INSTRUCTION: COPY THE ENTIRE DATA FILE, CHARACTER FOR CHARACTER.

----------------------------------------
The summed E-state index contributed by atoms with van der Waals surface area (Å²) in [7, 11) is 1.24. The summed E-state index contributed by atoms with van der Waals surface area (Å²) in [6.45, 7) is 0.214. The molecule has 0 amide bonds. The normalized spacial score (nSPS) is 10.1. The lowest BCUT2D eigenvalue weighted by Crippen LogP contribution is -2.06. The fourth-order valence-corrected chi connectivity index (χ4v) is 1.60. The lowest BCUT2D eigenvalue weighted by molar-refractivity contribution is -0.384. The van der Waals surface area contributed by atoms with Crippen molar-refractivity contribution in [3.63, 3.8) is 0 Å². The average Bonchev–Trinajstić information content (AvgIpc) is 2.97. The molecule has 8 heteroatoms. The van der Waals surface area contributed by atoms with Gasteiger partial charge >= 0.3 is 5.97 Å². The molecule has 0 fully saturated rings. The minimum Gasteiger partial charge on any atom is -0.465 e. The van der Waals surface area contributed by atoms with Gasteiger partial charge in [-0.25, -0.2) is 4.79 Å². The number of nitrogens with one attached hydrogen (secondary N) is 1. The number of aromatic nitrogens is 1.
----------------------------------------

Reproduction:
The summed E-state index contributed by atoms with van der Waals surface area (Å²) in [7, 11) is 1.24. The summed E-state index contributed by atoms with van der Waals surface area (Å²) in [6.45, 7) is 0.214. The molecule has 0 amide bonds. The normalized spacial score (nSPS) is 10.1. The lowest BCUT2D eigenvalue weighted by Crippen LogP contribution is -2.06. The fourth-order valence-corrected chi connectivity index (χ4v) is 1.60. The lowest BCUT2D eigenvalue weighted by molar-refractivity contribution is -0.384. The van der Waals surface area contributed by atoms with Crippen molar-refractivity contribution in [3.63, 3.8) is 0 Å². The average Bonchev–Trinajstić information content (AvgIpc) is 2.97. The molecule has 8 heteroatoms. The van der Waals surface area contributed by atoms with Gasteiger partial charge >= 0.3 is 5.97 Å². The molecule has 0 fully saturated rings. The minimum Gasteiger partial charge on any atom is -0.465 e. The van der Waals surface area contributed by atoms with Gasteiger partial charge in [-0.25, -0.2) is 4.79 Å². The number of nitrogens with one attached hydrogen (secondary N) is 1. The number of aromatic nitrogens is 1.